No, I did it again!!! Agh, I'm going to get this blogging thing down, I swear. I just have so much going on - essays, CBAs, more homework, pulled shoes, food allergies, sicknesses and ski trips - I'm barely getting to sleep at night.
High school for me right now is all about improving my life and creating habits that will stick and help me survive college and my future. I'm riding more, being more responsible for Bailey's care, doing more homework, studying for tests, and actually (kinda) getting to school on time every day. So I suppose I'll have to keep building on that. But that's not the subject I'm here for. This blog is about Bailey, and boy, do I have exciting news for you guys! It has officially been four weeks since this occurred but...
WE CANTERED JUMPS!!!
Albeit tiny, they were jumps and we did canter them. I measured them, too, in my excitement. The tallest one from our second lesson that included cantering crossrails (as shown in the picture) was a whopping 15 inches high at the center. That little fact didn't stop Bailey from launching over it once or twice, but she was actually really good about not over-jumping. It might be hard to understand, considering what little information you know about Bailey, but I was so proud of her when I heard her tap that fence once during our lesson. Not only was it a fence she had never jumped in previous days, but she felt comfortable enough jumping that she didn't over-jump it and even let her leg hang a little (She uber-launched over the next jump, but hey, she was just making sure after her "toe-tap incident"). Still, that's a BIG improvement from the days when she often stopped at single ground rails or any kind of striped pole. She still refuses somewhat regularly, but I'm finally learning how to jump a horse, so working with her isn't so scary anymore.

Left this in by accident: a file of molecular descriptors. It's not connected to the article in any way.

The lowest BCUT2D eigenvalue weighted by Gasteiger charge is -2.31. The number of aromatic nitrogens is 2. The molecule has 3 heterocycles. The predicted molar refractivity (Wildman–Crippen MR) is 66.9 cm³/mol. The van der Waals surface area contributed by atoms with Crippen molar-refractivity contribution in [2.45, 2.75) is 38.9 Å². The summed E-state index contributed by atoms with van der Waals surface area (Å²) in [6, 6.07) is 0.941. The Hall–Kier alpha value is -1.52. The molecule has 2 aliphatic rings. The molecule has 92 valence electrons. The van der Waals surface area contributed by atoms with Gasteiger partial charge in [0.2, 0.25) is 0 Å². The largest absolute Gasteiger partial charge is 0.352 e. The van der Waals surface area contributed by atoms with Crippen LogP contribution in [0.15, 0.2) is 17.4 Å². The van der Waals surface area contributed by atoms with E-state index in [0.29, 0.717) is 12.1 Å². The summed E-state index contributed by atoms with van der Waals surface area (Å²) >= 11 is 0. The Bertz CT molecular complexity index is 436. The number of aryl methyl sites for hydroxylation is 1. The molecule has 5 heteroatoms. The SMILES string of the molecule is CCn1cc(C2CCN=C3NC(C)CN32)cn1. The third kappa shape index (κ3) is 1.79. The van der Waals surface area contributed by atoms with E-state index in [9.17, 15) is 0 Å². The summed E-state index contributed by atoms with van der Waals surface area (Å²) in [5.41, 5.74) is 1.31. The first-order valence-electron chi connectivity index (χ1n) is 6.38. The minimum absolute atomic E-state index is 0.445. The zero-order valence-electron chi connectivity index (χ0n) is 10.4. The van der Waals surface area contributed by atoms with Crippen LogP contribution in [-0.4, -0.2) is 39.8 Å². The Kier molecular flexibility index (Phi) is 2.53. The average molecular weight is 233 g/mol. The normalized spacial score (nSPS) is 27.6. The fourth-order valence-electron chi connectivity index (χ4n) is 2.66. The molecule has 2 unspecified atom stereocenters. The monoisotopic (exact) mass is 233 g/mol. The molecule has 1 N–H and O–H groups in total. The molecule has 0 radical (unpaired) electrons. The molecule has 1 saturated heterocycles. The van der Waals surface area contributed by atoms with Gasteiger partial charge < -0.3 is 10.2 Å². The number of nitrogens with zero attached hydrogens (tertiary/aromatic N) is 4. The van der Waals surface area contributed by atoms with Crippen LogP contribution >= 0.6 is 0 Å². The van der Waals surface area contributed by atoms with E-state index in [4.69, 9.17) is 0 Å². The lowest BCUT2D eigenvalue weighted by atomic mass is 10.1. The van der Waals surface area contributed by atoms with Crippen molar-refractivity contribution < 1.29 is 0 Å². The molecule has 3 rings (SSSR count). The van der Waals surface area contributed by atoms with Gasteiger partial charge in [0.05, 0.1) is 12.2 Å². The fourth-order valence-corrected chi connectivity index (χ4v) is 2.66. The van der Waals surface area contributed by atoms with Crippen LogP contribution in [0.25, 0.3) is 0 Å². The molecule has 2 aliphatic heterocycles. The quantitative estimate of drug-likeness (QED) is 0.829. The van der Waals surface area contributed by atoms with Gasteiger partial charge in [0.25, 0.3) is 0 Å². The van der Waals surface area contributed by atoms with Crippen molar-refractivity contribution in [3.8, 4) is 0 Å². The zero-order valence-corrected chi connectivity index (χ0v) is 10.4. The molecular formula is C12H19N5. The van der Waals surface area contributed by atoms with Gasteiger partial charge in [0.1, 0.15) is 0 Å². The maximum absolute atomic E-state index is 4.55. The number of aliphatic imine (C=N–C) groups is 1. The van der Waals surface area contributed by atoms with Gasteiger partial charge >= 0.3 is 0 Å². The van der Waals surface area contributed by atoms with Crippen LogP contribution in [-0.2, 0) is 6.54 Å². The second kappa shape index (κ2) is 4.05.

Now that I've conquered some of my fears, she's beginning to do the same. We still have our off days, for sure, but jumping a course is actually something I could see as a possibility due to our new development in jumping training.
Cantering jumps was special for me not only because Bailey and I can do it, but because it shows me that I have enough control of my mare now. The first lesson I had with my trainer, she told me straight off the bat that "no one has any business cantering jumps until they can easily adjust their horse's canter." I couldn't agree more, but at that point I could barely keep Bailey from racing off and cantering her, even on a circle, was nervous business. We've put in some hard work, and the canter isn't a scary gait any more. We have been working on cantering ground poles and elevated poles (at most 6 inches high) for a little while and that day it was just flowing well. (Now, my trainer has a reserved way about her, and isn't too quick to compliment or criticize. She tells you how to use your aids, and when it's right, and is in no way cold or mean - quite the opposite in fact. But she doesn't shower you with compliments either.)
So when I heard her say, "You know, I'm not sure if this will work, but why don't you turn and take the crossrail after the cavaletti?" I wasn't sure if I was dreaming or if I really heard her right, so I responded with, "Wait...at the canter?" She told me to try it and see if it would work. Bailey was confused about the fact that she was cantering towards a crossrail, and I had no idea of what to expect from her, but we managed to get over it decently enough and repeated the exercise a few more times. At the end of the lesson, I was on Cloud Nine. It just made me ecstatic to see that my trainer approved of our improvement with cantering and jumping. In her own quiet way, I felt like she told me that I was doing something right and really improving. That just kept me beaming all night.
Brockle - Protection Dog Fail
4 months ago